HODGES: Do we know the etymology of the term “martyr”? Where does that comes from?

    MITCHELL: Yes. It comes from the Greek “martus,” which means “witness.” So it’s somebody who bears witness to, and you can see that both in the Christian traditions and also, interestingly, it’s there in Islam as well, this idea of bearing witness.

    HODGES: Was it always connected with the idea of dying for that witness?

    MITCHELL: No, it wasn’t. It doesn’t appear to be in the New Testament. A number of New Testament scholars point out that actually there are elements where the word, bearing witness, or martyr, is used not necessarily as somebody who tumbles into death but maybe suffers for their bearing witness. So it’s something which seems to have moved towards what some people describe as blood witness, in other words that you’re prepared to die for your faith, not just suffer for it.

    The creation of a martyr

    HODGES: So in this Very Short Introduction I really liked how you laid out different scholarly approaches that different people could take to this question. It really helped me get my head around the idea.

    For example, one approach scholars might take is highlighting the creative role of individuals in communities who create a martyr after their death. What kind of things can come out of that kind of an approach?

    MITCHELL: Well I think it’s interesting to watch and listen to how some traditions create martyrs after the person has died. That can be across all sorts of different religions and also in political contexts as well, that it might be, for example, a monarch, a king, or president who is assassinated or executed and after their death they can be turned into a martyr by the community that’s left behind. The emphasis here, scholars emphasize here on the creative role of the community after the death of the individual.

    HODGES: So it kind of looks at why they would need this person to be a martyr. Maybe what they did with that martyrdom, what kind of point they’re drawing from it.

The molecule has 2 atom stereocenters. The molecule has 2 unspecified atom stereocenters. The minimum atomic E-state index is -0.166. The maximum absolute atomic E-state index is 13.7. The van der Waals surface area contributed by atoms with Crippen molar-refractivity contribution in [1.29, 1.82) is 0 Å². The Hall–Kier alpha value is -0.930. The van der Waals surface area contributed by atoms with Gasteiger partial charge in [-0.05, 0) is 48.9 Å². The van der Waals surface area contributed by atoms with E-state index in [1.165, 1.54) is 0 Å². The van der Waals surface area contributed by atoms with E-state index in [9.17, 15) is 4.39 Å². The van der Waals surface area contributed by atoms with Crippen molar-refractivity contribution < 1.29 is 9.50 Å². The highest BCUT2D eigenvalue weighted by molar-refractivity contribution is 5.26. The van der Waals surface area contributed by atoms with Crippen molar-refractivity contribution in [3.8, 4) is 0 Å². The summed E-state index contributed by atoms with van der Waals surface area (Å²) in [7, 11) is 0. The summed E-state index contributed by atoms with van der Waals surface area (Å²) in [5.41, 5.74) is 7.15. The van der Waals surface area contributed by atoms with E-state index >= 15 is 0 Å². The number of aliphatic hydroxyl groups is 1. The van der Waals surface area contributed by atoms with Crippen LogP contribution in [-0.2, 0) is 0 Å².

MITCHELL: Exactly. You could think of how, for example, in the tradition of the Latter-day Saints, you could see how Joseph Smith’s death afterwards how some people were perhaps creative with that story, that belief of how he died and made use of that in creative ways, and perhaps also in devotional ways.

    HODGES: Definitely. Especially early on there were really interesting accounts that were very embellished that appeared shortly after Joseph Smith was killed—

    MITCHELL: Is that right? That’s interesting. I didn’t know that. He was shot, wasn’t he? I understand at a window in Carthage Jail in 1844, is that right?

    HODGES: Yeah, that’s where he was killed. Him and his brother were both shot there.

    MITCHELL: That was Hyrum, yeah.

    HODGES: So Joseph fell from the window after he was shot and landed near a well. There were accounts that were created shortly after that depicted things such as the mob coming up to him to strike him with a knife or something and a bolt of lightning struck down and everyone was frightened and ran away, and these types of things. Shortly after it was recognized that these were embellishments.

    There was also a folklore that grew up around the fate of the people who killed Joseph Smith. They would be struck with some sort of diseases or that sort of thing.

    MITCHELL: That’s so interesting. You can see that process happening again and again in different traditions as well.

    HODGES: It was cathartic, I think. So taking a creative approach, why were those stories created then? I think for Latter-day Saints it would be very easy to say this was a catharsis. They felt justice hadn’t been served, and having these stories about justice being served through some sort of violent end for the perpetrators helped Latter-day Saints reckon with their sense of powerlessness when no one was actually brought to justice about it.

    MITCHELL: That’s interesting.

    You could see that happening, for example, let’s take another really interesting example of creative embellishment around Thomas Becket, who was as you probably know, archbishop of Canterbury who on the twenty-ninth of December, 1170, four knights murdered him in Canterbury Cathedral. Within days or weeks parts of his body, bones, relics were being sent all over Europe. The director of the V&A Museum in London said there was “Becket mania” going on when he looks back at this event that happened nearly nine hundred years ago or so. It’s extraordinary how that one death was embellished in terms of stories, people claim that there were healings linked with his death.